why do we celebrate Shichi-Go-San? What is the origin of the event?

Omiya Shrine, Washinomiya Shrine, Kuki City
Omiya Shrine, Washinomiya Shrine, Kuki City

#Ryotei Kinoene in #Kuki City, Saitama Prefecture, Japan.

In recent years, the number of reservations for Shichi-Go-San has been increasing. So, why do we celebrate Shichi-Go-San? What is the origin of the event?

Shichi-Go-San (753) is a celebration that everyone knows as a commemorative event for children, but surprisingly few people know its origin and timing.

Shichi-Go-San is an event to pray for the healthy growth of children to the Ujigami (guardian deity) of the land where you live, mainly on November 15 every year. Its origin and origin is not well known. It is said that the origin of Shichi-Go-San dates back to the Muromachi period (1336-1573) and spread from the Kanto region to the rest of Japan, mainly among samurai communities in the Edo period (1603-1868).

In an era when medical care was not as advanced as today, the mortality rate of children was so high that there was a saying, "children are God's children until they are seven years old," and Shichi-Go-San became popular among the court and noble families as a celebration of gratitude for their safe growth and wishes for future happiness and longevity. It is said that during the Meiji period (1868-1912), the ceremony took its present form as Shichi-Go-San.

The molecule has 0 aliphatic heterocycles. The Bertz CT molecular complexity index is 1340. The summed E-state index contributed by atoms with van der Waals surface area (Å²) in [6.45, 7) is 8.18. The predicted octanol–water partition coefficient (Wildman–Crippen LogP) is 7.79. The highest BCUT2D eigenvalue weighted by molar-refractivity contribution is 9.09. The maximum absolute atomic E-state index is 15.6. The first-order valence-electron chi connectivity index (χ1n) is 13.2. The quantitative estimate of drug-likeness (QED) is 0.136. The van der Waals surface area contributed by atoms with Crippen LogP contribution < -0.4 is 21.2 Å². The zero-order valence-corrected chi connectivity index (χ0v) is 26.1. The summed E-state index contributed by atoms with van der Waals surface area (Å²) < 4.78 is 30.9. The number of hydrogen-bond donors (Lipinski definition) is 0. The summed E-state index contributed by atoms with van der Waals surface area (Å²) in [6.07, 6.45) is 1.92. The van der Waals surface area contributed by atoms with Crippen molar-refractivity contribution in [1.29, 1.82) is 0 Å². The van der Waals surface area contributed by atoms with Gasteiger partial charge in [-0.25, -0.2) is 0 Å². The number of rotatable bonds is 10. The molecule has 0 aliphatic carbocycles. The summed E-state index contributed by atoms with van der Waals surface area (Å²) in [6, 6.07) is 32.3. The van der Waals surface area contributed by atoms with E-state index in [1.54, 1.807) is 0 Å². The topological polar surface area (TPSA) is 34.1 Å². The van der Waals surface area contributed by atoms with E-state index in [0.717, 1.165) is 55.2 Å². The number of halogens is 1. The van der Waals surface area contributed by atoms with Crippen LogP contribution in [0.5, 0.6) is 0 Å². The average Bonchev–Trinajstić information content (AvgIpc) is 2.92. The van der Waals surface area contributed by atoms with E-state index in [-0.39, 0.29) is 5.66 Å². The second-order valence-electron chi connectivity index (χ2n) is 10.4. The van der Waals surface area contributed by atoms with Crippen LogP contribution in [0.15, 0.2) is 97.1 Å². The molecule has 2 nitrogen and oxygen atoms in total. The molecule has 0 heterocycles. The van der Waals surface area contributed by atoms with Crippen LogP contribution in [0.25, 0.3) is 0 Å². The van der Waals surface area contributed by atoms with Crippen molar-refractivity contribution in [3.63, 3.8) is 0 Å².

Age and Meaning of Shichi-Go-San

The age for celebrating Shichi-Go-San is different for men and women. Boys celebrate at 3 and 5 years old, and girls at 3 and 7 years old. Each year has a different meaning, and the commemorative events and meanings that originated from the Shichi-Go-San ceremonies for 3-, 5-, and 7-year-olds are as follows

3-year-old (Kamioki-no-gi)

In the past, both male and female children shaved their hair on the seventh day after birth and began to grow their hair at the age of three. The "kamiokinogi" ceremony was held when they started to grow their hair.

Age 5 (Hakamagi no gi)

When both boys and girls turned 5 to 7 years old, they put on the hakama for the first time in a ceremony called "hakama-gi" or "wearing hakama".

Age 7 (Obi-ki-no-gi, Cord Drop Ceremony)

The ceremony of taking off the strings of a child's kimono, which had been dressed with strings, and tying the obi began. Both boys and girls used to hold this ceremony at the age of 9, but since the end of the Edo period, it has been held at the age of 5 for boys and 7 for girls.

Please make your family's schedule together and have a meal at ryotei Kinoene after the omiyage ceremony.